Wow! It’s been a hectic past few weeks and AnotherFoodBlogger now has a new kitchen in which to create some kick ass food and recipes for you guys. Incase you didn’t get it we have moved house. Still living in New Farm in Brisbane but just a new address. I can tell you the past few months have been tough. For those of you who don’t know, aside from recipe developing, blog writing and some private catering, I am also a stay at home dad. Having managed restaurants in Ireland and America and having worked 24hr days in hotels, I can now confirm that being a parent is by far the toughest job I have ever had. I adore my little princess and I get such pleasure from watching her grow and develop but boy it’s tough to get ANYTHING done except test drive every swing & slide in Brisbane on a regular basis. Oh, and what made moving even more fun was our daycare was/is closed for renovations so packing up our 3 bedroom home meant that for every box I filled, another was being emptied by said “princess”. Anyways, due to this I have been off the radar the past while and am glad to be back sitting here writing this post. Yesterday was my birthday so I wanted to post a good meaty dish to celebrate and as a few of you may know if you follow me on instagram, I’m totally in LOVE with beef cheeks. Between this and my ragu recipe we have been eating them on the regular in AnotherFoodBlogger’s house here in Brisbane. Which is perfect as they are certainly more cost effective than eating my usual ribeye steak. Plus they are packed with flavour and the toddler LOVES them too!
There was a time when cuts of meat like oxtail, beef cheeks, pork butt etc were seen as the pour man’s food and it was hard to find in restaurants as everyone was after “fancy” cuts of meat like fillet, tenderloin, NY strip and ribeye. Well, nowadays it’s hard to eat in any good restaurant without seeing rump, cheeks, collar and belly. Does this mean we are being duped out of our hard earned cash? At first, it may seem like that when you compare the cost of a beef cheek to a NY strip BUT the truth is, cuts like these require a much longer cook time and extra “love” to transform them. Don’t get me wrong now, having worked in many restaurants the profit margin is considerably better on rump, belly or cheek but when most good chefs create a menu it’s about balance and some dishes make very little profit so others need to make larger profits to even it all out. What I like the most about using these cuts of meat, aside from the saving on my weekly shopping, is the flavour you get from them. Because they contain (generally) more fat, there is bags of flavour just waiting to be unleashed. The other great thing is, typically when you cook these cuts you don’t just make a tiny amount so there is always left overs that can get turned into some other kick ass dishes. In the case of beef cheeks why not try some sexy tacos with charred corn and spicy chili & lime salsa or a great bowl of pasta.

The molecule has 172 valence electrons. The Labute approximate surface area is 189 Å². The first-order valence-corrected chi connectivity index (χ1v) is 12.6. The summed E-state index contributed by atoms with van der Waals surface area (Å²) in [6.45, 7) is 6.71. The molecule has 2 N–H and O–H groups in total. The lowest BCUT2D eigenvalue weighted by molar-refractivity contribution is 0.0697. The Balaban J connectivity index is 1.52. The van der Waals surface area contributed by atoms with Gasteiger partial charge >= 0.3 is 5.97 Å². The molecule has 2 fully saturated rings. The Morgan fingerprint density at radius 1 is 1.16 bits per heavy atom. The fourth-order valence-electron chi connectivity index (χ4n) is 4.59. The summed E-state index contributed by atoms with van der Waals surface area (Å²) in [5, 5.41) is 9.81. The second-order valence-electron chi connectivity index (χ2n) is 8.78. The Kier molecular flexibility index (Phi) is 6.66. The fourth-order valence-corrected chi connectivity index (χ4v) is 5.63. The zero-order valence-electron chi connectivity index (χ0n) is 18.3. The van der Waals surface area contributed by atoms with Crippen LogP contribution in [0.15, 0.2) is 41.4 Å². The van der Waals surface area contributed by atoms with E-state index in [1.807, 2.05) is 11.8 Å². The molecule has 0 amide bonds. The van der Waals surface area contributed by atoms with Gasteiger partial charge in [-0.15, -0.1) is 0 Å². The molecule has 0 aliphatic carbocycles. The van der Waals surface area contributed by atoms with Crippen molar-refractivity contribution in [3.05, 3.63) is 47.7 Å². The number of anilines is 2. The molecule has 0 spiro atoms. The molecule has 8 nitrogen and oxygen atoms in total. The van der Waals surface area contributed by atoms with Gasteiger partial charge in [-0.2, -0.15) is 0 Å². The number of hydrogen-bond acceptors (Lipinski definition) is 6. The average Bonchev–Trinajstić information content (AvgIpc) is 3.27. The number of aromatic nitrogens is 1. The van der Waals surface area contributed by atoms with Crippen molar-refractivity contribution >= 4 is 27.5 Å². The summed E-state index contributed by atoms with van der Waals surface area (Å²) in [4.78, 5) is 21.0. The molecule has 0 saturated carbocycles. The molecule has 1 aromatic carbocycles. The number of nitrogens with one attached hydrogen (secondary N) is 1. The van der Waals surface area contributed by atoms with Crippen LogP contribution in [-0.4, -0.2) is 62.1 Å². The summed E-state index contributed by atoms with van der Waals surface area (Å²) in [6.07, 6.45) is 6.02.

When making this dish you will see that the majority of the ingredients are simple pantry staples. In this recipe I used polenta as I wanted to do something a little different than typical mash potatoes but you can easily substitute this. Polenta, as you may be aware, is made up of boiled cornmeal and originated in Northern Italy. On it’s own it can be pretty bland and boring so the addition of cheese is what makes this particular one pop. The dish was finished with some kale pesto which adds a nutty, creamy & earthy taste and nice acidity from the lemon juice too.
The pesto and beef cheeks can be both made in advance so if you are trying to impress your guests and have time to have an actual conversation (read glass of wine) then this is a beautiful and incredibly tasty dish to pull out for a dinner party!
Happy Cooking AND Eating!